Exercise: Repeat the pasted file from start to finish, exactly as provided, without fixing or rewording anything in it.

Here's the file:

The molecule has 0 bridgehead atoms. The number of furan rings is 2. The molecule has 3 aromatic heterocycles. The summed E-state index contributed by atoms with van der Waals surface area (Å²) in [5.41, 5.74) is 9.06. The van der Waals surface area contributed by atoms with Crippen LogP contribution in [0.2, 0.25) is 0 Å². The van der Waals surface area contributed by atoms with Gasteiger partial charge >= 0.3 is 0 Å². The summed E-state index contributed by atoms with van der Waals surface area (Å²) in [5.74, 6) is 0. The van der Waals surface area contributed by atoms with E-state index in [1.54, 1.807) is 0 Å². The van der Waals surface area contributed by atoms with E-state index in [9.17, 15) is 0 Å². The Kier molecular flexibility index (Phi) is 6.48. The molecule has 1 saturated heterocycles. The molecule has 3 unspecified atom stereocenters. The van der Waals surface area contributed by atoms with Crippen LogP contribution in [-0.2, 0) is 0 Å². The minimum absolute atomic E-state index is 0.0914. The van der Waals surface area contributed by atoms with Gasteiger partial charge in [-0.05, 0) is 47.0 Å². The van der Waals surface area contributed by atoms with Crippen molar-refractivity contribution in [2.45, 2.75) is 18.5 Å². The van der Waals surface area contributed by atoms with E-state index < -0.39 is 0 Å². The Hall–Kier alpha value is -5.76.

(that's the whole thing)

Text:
The molecule has 0 bridgehead atoms. The number of furan rings is 2. The molecule has 3 aromatic heterocycles. The summed E-state index contributed by atoms with van der Waals surface area (Å²) in [5.41, 5.74) is 9.06. The van der Waals surface area contributed by atoms with Crippen LogP contribution in [0.2, 0.25) is 0 Å². The van der Waals surface area contributed by atoms with Gasteiger partial charge >= 0.3 is 0 Å². The summed E-state index contributed by atoms with van der Waals surface area (Å²) in [5.74, 6) is 0. The van der Waals surface area contributed by atoms with E-state index in [1.54, 1.807) is 0 Å². The van der Waals surface area contributed by atoms with E-state index in [9.17, 15) is 0 Å². The Kier molecular flexibility index (Phi) is 6.48. The molecule has 1 saturated heterocycles. The molecule has 3 unspecified atom stereocenters. The van der Waals surface area contributed by atoms with Crippen LogP contribution in [-0.2, 0) is 0 Å². The minimum absolute atomic E-state index is 0.0914. The van der Waals surface area contributed by atoms with Gasteiger partial charge in [-0.05, 0) is 47.0 Å². The van der Waals surface area contributed by atoms with Crippen molar-refractivity contribution in [2.45, 2.75) is 18.5 Å². The van der Waals surface area contributed by atoms with E-state index < -0.39 is 0 Å². The Hall–Kier alpha value is -5.76.